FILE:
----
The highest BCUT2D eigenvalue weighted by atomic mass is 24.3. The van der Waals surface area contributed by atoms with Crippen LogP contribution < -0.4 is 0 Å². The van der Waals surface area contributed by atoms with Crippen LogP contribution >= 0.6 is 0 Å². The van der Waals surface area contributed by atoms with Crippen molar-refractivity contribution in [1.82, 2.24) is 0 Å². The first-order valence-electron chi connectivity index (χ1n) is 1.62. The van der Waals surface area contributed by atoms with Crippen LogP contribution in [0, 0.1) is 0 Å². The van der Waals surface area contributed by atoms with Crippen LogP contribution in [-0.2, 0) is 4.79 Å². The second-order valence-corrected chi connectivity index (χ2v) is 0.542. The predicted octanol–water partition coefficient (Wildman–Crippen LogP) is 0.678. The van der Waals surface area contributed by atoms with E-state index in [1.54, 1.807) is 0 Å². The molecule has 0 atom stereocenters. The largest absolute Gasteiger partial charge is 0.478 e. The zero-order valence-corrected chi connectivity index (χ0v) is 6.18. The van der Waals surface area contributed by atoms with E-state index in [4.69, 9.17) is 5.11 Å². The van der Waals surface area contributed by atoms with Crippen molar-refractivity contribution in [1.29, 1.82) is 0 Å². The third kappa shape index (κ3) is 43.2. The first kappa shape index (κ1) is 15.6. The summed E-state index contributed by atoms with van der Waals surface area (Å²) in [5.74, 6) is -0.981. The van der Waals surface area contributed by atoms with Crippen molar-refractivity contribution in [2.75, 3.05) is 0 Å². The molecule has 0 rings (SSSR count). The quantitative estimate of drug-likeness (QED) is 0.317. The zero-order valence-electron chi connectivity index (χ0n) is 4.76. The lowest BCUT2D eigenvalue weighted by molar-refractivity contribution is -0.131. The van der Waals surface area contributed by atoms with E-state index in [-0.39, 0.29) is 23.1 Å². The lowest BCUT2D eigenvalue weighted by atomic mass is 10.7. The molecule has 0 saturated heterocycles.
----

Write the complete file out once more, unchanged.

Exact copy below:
The highest BCUT2D eigenvalue weighted by atomic mass is 24.3. The van der Waals surface area contributed by atoms with Crippen LogP contribution < -0.4 is 0 Å². The van der Waals surface area contributed by atoms with Crippen LogP contribution >= 0.6 is 0 Å². The van der Waals surface area contributed by atoms with Crippen molar-refractivity contribution in [1.82, 2.24) is 0 Å². The first-order valence-electron chi connectivity index (χ1n) is 1.62. The van der Waals surface area contributed by atoms with Crippen LogP contribution in [0, 0.1) is 0 Å². The van der Waals surface area contributed by atoms with Crippen LogP contribution in [-0.2, 0) is 4.79 Å². The second-order valence-corrected chi connectivity index (χ2v) is 0.542. The predicted octanol–water partition coefficient (Wildman–Crippen LogP) is 0.678. The van der Waals surface area contributed by atoms with E-state index in [1.54, 1.807) is 0 Å². The molecule has 0 atom stereocenters. The largest absolute Gasteiger partial charge is 0.478 e. The zero-order valence-corrected chi connectivity index (χ0v) is 6.18. The van der Waals surface area contributed by atoms with E-state index in [4.69, 9.17) is 5.11 Å². The van der Waals surface area contributed by atoms with Crippen molar-refractivity contribution in [1.29, 1.82) is 0 Å². The third kappa shape index (κ3) is 43.2. The first kappa shape index (κ1) is 15.6. The summed E-state index contributed by atoms with van der Waals surface area (Å²) in [5.74, 6) is -0.981. The van der Waals surface area contributed by atoms with Crippen molar-refractivity contribution in [2.75, 3.05) is 0 Å². The molecule has 0 rings (SSSR count). The quantitative estimate of drug-likeness (QED) is 0.317. The zero-order valence-electron chi connectivity index (χ0n) is 4.76. The lowest BCUT2D eigenvalue weighted by molar-refractivity contribution is -0.131. The van der Waals surface area contributed by atoms with E-state index in [-0.39, 0.29) is 23.1 Å². The lowest BCUT2D eigenvalue weighted by atomic mass is 10.7. The molecule has 0 saturated heterocycles.